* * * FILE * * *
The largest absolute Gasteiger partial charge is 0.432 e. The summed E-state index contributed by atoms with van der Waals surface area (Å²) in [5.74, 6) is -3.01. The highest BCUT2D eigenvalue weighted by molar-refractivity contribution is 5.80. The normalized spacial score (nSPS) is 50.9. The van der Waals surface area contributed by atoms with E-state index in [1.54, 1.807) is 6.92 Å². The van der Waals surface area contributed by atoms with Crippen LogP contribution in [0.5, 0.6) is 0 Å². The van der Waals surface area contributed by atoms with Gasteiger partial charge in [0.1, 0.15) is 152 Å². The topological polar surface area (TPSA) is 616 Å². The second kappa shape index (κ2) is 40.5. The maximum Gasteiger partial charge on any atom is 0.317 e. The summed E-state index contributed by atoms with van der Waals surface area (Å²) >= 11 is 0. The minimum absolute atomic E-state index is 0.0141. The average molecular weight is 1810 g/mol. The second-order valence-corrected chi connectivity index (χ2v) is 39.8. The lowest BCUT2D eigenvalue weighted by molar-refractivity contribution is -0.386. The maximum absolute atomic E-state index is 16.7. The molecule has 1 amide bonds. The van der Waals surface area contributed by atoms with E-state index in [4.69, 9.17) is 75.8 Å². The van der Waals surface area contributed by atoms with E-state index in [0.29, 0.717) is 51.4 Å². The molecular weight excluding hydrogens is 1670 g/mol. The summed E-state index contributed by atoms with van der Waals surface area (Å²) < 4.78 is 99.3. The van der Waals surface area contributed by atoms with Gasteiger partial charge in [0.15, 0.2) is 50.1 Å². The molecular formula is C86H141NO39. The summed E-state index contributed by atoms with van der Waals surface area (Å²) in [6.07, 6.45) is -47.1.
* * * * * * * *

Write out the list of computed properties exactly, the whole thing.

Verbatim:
The largest absolute Gasteiger partial charge is 0.432 e. The summed E-state index contributed by atoms with van der Waals surface area (Å²) in [5.74, 6) is -3.01. The highest BCUT2D eigenvalue weighted by molar-refractivity contribution is 5.80. The normalized spacial score (nSPS) is 50.9. The van der Waals surface area contributed by atoms with E-state index in [1.54, 1.807) is 6.92 Å². The van der Waals surface area contributed by atoms with Crippen LogP contribution in [0.5, 0.6) is 0 Å². The van der Waals surface area contributed by atoms with Gasteiger partial charge in [0.1, 0.15) is 152 Å². The topological polar surface area (TPSA) is 616 Å². The second kappa shape index (κ2) is 40.5. The maximum Gasteiger partial charge on any atom is 0.317 e. The summed E-state index contributed by atoms with van der Waals surface area (Å²) >= 11 is 0. The minimum absolute atomic E-state index is 0.0141. The average molecular weight is 1810 g/mol. The second-order valence-corrected chi connectivity index (χ2v) is 39.8. The lowest BCUT2D eigenvalue weighted by molar-refractivity contribution is -0.386. The maximum absolute atomic E-state index is 16.7. The molecule has 1 amide bonds. The van der Waals surface area contributed by atoms with E-state index in [4.69, 9.17) is 75.8 Å². The van der Waals surface area contributed by atoms with E-state index in [0.29, 0.717) is 51.4 Å². The molecular weight excluding hydrogens is 1670 g/mol. The summed E-state index contributed by atoms with van der Waals surface area (Å²) < 4.78 is 99.3. The van der Waals surface area contributed by atoms with Gasteiger partial charge in [0.15, 0.2) is 50.1 Å². The molecular formula is C86H141NO39. The summed E-state index contributed by atoms with van der Waals surface area (Å²) in [6.07, 6.45) is -47.1.